The Challenge of Being Both Local and Global: Bicultural Identity Integration among Indigenous Ladakhi Youth in Delhi

Simon Ozer, Veronica Benet-Martínez, Seth J. Schwartz

Research output: Contribution to journalArticlepeer-review

Abstract

Ladakhi emerging adults have been exposed to cultural globalization through interaction with tourists and media, as well as through prolonged stays at globalized university contexts in major Indian cities. This globalization process has been hypothesized as detrimental to psychological health, in part because it poses the challenge of integrating a local Ladakhi identity with a global Western cultural identity. In the present study, we examined how exposure to cultural globalization and bicultural identity integration (tendency to bring together one’s local and global identities) moderates the positive links of Ladakhi and Western cultural orientation with psychological well-being among Ladakhis studying in Delhi (N = 196). We found that exposure to cultural globalization did not affect the positive association between cultural orientation and psychological well-being. Moreover, bicultural harmony and blendedness were associated with a weaker relationship between Ladakhi cultural orientation and psychological well-being and, additionally, a stronger association between Western cultural orientation and well-being. Our results highlight contemporary challenges related to being both local and global in a culturally globalized context.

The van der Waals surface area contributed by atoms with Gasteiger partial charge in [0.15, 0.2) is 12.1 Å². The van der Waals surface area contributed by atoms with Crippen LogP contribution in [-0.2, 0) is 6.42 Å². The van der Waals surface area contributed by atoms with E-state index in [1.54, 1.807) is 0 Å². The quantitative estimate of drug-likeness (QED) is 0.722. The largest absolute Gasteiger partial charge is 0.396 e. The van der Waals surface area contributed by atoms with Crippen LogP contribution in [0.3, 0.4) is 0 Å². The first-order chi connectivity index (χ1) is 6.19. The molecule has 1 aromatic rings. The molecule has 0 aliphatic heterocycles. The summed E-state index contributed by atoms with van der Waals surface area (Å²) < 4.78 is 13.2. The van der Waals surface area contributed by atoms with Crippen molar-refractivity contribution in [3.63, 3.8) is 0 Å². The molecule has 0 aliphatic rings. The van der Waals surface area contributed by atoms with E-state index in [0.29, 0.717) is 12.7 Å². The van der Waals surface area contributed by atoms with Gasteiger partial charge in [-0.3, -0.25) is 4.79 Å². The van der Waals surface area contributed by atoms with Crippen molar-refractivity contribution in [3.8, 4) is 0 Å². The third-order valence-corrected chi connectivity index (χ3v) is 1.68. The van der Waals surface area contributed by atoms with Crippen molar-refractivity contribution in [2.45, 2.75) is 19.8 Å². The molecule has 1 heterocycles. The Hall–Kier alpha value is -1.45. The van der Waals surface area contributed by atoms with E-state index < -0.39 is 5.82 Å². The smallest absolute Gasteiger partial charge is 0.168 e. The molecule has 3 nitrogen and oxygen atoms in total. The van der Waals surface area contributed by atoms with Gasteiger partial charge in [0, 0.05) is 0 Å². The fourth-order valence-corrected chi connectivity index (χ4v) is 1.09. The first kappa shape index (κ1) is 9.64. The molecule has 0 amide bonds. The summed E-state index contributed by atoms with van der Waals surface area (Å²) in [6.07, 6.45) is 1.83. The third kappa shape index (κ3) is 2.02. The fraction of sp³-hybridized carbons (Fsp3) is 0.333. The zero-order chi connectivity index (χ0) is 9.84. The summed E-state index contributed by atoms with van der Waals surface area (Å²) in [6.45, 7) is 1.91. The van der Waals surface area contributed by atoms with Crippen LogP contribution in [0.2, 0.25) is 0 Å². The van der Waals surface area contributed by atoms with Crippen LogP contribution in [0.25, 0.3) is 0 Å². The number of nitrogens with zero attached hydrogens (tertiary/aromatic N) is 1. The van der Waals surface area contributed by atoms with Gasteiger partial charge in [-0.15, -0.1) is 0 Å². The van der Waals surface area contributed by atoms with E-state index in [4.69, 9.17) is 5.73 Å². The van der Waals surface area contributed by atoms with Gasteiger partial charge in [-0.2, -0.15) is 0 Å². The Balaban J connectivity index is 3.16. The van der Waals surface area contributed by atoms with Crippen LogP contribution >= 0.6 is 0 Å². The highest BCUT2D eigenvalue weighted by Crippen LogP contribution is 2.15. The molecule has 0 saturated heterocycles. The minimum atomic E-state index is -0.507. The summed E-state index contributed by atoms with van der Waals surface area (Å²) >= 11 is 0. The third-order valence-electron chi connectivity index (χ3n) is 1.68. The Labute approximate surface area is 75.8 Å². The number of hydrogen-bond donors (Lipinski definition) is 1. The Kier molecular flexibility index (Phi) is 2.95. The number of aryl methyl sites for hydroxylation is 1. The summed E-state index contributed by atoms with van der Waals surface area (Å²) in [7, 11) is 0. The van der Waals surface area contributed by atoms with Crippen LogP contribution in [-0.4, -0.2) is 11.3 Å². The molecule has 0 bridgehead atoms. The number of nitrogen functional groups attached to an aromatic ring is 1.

Original languageEnglish (US)
Pages (from-to)680-700
Number of pages21
JournalJournal of Cross-Cultural Psychology
Volume52
Issue number7
DOIs
StatePublished - Aug 2021

Keywords

  • acculturation
  • bicultural identity integration
  • biculturalism
  • cultural identity
  • globalization
  • Ladakh

ASJC Scopus subject areas

  • Social Psychology
  • Cultural Studies
  • Anthropology

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